Both conservative evangelicals and liberal mainline Protestant groups are applauding a new legislation that makes the sentencing disparity between crack and powder cocaine possession more fair.
The Fair Sentencing Act of 2010, passed by the U.S. House last week, reduces the infamous 100-to-1 sentencing ratio for possession of crack cocaine versus powder cocaine to 18-to-1.
The current law mandates a minimum of five years in prison for simple possession of crack cocaine. Meanwhile, an amount of powder cocaine 100 times larger than crack cocaine would result in the same incarceration period.
"The legislation makes significant progress toward parity in criminal penalties for possession and use of crack and powder cocaine," remarked Galen Carey, director of government affairs at the National Association of Evangelicals, in a statement Monday. "While not fully equalizing penalties for the two drugs, the Fair Sentencing Act reduces the disparity and will also reduce the cost to taxpayers of unnecessarily length incarceration."
Crack and powder cocaine are the same drug, but crack is used more by African Americans while cocaine is used predominantly by whites and Hispanics.
African Americans make up 82.7 percent of crack cocaine convictions, according to 2007 data from the U.S. Sentencing Commission. Meanwhile, white and Hispanic defendants make up 71.4 percent of powder cocaine convictions.
Under the Act, the minimum amount of crack cocaine that would trigger a 5-year mandatory minimum sentence is 28 grams, up from five grams. A 10-year mandatory minimum sentence would be given to someone possessing at least 280 grams, up from 50 grams.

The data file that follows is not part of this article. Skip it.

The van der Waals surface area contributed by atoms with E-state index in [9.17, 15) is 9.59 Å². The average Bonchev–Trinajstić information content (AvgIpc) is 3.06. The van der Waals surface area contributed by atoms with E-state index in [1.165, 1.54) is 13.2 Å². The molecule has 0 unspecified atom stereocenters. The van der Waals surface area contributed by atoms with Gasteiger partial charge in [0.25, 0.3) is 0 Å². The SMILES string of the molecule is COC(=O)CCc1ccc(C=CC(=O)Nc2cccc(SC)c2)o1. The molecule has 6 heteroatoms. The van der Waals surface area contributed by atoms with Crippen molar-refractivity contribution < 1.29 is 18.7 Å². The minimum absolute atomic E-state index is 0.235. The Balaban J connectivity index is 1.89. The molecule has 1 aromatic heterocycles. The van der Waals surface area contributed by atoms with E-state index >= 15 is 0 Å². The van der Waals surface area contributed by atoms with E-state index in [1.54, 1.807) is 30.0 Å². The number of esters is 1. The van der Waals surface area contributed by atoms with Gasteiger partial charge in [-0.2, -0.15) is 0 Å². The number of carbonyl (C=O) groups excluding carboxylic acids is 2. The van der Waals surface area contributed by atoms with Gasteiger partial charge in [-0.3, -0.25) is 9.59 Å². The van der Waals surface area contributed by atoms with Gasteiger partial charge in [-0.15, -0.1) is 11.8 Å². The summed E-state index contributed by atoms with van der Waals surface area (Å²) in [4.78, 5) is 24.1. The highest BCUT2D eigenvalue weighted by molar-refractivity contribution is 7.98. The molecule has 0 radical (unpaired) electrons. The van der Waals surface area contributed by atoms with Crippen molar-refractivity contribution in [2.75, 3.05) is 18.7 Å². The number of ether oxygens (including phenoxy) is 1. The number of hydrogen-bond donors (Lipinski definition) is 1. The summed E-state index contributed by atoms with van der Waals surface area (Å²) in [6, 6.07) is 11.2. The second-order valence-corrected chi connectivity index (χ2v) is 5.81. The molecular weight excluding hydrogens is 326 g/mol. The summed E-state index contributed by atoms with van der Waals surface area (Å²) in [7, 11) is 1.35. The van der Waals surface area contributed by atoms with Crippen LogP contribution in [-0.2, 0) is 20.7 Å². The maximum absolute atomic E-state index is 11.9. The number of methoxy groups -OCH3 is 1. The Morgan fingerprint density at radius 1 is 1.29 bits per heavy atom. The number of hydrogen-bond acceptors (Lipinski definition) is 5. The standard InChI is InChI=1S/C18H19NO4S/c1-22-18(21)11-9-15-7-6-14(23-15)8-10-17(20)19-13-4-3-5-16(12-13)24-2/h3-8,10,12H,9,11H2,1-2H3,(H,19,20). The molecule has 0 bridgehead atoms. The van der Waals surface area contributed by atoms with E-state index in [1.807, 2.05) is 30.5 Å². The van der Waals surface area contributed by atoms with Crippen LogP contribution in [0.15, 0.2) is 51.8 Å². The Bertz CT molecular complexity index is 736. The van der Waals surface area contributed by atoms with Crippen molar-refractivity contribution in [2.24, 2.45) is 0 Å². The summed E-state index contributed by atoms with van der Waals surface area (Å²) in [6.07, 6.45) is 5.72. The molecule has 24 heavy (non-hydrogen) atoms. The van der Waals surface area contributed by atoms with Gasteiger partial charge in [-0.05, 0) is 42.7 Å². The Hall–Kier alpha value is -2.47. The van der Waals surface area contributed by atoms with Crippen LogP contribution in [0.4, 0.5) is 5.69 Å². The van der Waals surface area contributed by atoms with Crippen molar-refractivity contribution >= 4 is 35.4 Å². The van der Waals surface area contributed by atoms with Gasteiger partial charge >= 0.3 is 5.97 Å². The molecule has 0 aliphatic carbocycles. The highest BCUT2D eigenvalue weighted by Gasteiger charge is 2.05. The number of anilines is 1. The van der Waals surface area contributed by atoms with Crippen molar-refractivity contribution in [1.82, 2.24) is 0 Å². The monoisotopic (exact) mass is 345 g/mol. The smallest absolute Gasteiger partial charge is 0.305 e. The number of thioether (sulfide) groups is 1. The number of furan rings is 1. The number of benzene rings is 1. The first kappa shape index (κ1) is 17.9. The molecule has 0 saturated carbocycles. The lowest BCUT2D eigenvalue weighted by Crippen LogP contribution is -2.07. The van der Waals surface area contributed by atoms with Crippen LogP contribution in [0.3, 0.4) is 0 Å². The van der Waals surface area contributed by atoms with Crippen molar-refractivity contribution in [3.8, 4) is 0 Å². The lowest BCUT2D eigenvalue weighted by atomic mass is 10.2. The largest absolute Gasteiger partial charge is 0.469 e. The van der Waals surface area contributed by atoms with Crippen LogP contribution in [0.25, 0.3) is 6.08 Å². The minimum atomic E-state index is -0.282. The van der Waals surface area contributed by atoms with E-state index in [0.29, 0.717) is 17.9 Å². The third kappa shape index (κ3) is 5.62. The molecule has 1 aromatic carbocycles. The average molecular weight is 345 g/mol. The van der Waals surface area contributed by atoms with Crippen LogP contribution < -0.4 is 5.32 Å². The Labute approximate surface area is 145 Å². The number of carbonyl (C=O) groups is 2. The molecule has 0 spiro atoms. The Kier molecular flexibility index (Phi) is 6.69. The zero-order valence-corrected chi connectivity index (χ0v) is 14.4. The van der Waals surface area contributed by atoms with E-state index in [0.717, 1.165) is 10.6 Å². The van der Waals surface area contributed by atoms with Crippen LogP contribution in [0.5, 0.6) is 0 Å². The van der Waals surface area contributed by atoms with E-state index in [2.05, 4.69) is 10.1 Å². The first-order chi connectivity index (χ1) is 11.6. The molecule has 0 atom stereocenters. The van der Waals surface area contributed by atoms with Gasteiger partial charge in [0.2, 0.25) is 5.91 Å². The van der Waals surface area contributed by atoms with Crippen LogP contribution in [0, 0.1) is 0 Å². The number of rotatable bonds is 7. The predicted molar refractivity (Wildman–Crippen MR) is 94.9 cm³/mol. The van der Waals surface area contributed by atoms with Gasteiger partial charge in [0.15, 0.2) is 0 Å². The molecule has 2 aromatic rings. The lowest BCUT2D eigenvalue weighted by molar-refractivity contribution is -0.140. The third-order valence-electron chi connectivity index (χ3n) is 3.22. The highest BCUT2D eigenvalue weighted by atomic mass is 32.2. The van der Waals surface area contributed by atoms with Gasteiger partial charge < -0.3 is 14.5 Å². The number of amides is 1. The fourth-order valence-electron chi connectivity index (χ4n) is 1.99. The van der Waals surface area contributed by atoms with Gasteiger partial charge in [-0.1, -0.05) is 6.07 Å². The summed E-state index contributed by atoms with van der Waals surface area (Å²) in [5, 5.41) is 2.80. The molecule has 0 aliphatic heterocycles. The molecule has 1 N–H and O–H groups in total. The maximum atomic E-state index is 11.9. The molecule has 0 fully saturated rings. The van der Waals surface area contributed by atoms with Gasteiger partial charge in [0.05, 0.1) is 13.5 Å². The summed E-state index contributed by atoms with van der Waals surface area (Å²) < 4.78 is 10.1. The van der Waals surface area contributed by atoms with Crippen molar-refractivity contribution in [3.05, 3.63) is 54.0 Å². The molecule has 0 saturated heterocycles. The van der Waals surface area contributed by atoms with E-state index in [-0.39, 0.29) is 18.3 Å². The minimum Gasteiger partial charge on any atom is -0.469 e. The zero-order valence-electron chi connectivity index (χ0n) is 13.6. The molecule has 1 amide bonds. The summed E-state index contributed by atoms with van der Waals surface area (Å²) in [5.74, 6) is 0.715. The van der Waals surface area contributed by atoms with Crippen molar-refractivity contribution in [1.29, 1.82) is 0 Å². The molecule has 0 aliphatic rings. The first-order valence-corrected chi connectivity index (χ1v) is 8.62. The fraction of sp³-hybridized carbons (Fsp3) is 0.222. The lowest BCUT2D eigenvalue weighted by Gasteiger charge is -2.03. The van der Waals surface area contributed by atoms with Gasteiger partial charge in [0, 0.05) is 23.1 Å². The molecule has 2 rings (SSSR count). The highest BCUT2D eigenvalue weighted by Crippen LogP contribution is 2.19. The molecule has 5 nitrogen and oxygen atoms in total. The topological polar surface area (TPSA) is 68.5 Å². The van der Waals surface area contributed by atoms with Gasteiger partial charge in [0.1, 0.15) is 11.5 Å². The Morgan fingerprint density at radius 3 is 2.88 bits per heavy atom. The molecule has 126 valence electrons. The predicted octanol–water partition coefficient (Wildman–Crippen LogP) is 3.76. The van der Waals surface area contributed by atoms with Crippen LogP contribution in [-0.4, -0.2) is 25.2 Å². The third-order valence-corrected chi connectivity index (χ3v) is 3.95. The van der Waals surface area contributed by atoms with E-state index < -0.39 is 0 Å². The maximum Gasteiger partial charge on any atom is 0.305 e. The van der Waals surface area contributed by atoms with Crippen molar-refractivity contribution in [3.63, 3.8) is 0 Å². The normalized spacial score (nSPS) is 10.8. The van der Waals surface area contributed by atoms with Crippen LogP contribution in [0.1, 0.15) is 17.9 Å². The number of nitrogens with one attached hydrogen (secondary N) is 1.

For powder cocaine, a minimum of 500 grams and five kilograms would result in a minimum of 5- and 10-year mandatory minimum sentences, respectively.
The bill marks the first time that Congress has repealed a mandatory drug sentence since the Nixon administration.
The Rev. Dr. Michael Kinnamon, chief executive of the National Council of Churches of Christ in the USA, commented that the "uneven treatment" of people of color under the current crack-cocaine possession law has increased "cynicism" in the criminal justice system.
Likewise, Bishop Peggy Johnson of The United Methodist Church at the Northeastern Jurisdictional Conference said the unfair sentencing for crack offenses "no doubt" has something to do with the disproportionate incarceration of people of color.
"Martin Luther King Jr. once said that 'the arc of the moral universe is long, but it bends towards justice,'" Johnson said. "Today we have stepped closer to realizing fairness in our criminal justice system."
Data from the U.S. Sentencing Commission shows most federal crack cocaine prosecutions have been against low-level dealers who receive harsher punishment than international powder cocaine traffickers because of the dramatic difference in the amount of powder cocaine required for lengthy imprisonment.
"We need to stop wasting precious federal investigators on neighborhood drug dealers when the Drug Enforcement Administration and the Justice Department should be going after higher-level traffickers," said a letter in June endorsed by the NAE, Focus on the Family and Prison Fellowship, among others, to U.S. House leaders.
The new law, once enacted, would affect an estimated 3,000 cases annually, reduce sentences by an average of 27 months, and save $42 million over five years, according to estimates by the U.S. Sentencing Commission. It does not affect people who are already serving time for low-level crack cocaine offenses.
The bill now goes to the White House for President Obama's signature.